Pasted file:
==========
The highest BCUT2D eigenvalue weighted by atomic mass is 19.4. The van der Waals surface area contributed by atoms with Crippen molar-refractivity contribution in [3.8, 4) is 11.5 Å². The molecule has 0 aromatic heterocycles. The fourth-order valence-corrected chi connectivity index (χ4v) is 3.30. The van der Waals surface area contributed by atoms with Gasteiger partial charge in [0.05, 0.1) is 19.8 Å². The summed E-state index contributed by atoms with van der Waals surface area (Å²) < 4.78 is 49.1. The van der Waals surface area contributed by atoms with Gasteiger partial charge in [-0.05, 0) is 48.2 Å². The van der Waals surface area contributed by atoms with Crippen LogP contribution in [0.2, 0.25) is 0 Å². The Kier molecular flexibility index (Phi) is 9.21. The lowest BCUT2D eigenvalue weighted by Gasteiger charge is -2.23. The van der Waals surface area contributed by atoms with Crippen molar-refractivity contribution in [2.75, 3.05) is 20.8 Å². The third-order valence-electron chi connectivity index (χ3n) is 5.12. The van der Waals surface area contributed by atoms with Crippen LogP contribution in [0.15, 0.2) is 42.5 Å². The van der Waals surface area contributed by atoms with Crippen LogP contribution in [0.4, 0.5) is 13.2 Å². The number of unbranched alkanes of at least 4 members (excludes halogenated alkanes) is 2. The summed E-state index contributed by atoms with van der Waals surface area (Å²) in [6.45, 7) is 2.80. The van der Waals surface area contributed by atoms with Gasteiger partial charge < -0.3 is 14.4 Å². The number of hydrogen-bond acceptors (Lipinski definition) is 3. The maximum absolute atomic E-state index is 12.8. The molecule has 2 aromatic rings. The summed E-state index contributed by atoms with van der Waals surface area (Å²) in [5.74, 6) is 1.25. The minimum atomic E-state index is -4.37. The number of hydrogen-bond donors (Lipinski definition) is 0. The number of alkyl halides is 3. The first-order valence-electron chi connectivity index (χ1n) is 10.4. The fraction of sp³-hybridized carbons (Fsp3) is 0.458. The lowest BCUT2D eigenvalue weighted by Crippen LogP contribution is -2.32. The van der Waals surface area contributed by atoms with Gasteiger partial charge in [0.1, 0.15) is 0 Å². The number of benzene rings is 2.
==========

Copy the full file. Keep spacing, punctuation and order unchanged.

The highest BCUT2D eigenvalue weighted by atomic mass is 19.4. The van der Waals surface area contributed by atoms with Crippen molar-refractivity contribution in [3.8, 4) is 11.5 Å². The molecule has 0 aromatic heterocycles. The fourth-order valence-corrected chi connectivity index (χ4v) is 3.30. The van der Waals surface area contributed by atoms with Gasteiger partial charge in [0.05, 0.1) is 19.8 Å². The summed E-state index contributed by atoms with van der Waals surface area (Å²) < 4.78 is 49.1. The van der Waals surface area contributed by atoms with Gasteiger partial charge in [-0.05, 0) is 48.2 Å². The van der Waals surface area contributed by atoms with Crippen LogP contribution in [0.2, 0.25) is 0 Å². The Kier molecular flexibility index (Phi) is 9.21. The lowest BCUT2D eigenvalue weighted by Gasteiger charge is -2.23. The van der Waals surface area contributed by atoms with Crippen molar-refractivity contribution in [2.75, 3.05) is 20.8 Å². The third-order valence-electron chi connectivity index (χ3n) is 5.12. The van der Waals surface area contributed by atoms with Crippen LogP contribution in [0.15, 0.2) is 42.5 Å². The van der Waals surface area contributed by atoms with Crippen LogP contribution in [0.4, 0.5) is 13.2 Å². The number of unbranched alkanes of at least 4 members (excludes halogenated alkanes) is 2. The summed E-state index contributed by atoms with van der Waals surface area (Å²) in [6.45, 7) is 2.80. The van der Waals surface area contributed by atoms with Gasteiger partial charge < -0.3 is 14.4 Å². The number of hydrogen-bond acceptors (Lipinski definition) is 3. The maximum absolute atomic E-state index is 12.8. The molecule has 2 aromatic rings. The summed E-state index contributed by atoms with van der Waals surface area (Å²) in [5.74, 6) is 1.25. The minimum atomic E-state index is -4.37. The number of hydrogen-bond donors (Lipinski definition) is 0. The number of alkyl halides is 3. The first-order valence-electron chi connectivity index (χ1n) is 10.4. The fraction of sp³-hybridized carbons (Fsp3) is 0.458. The lowest BCUT2D eigenvalue weighted by Crippen LogP contribution is -2.32. The van der Waals surface area contributed by atoms with Gasteiger partial charge in [0.1, 0.15) is 0 Å². The number of benzene rings is 2.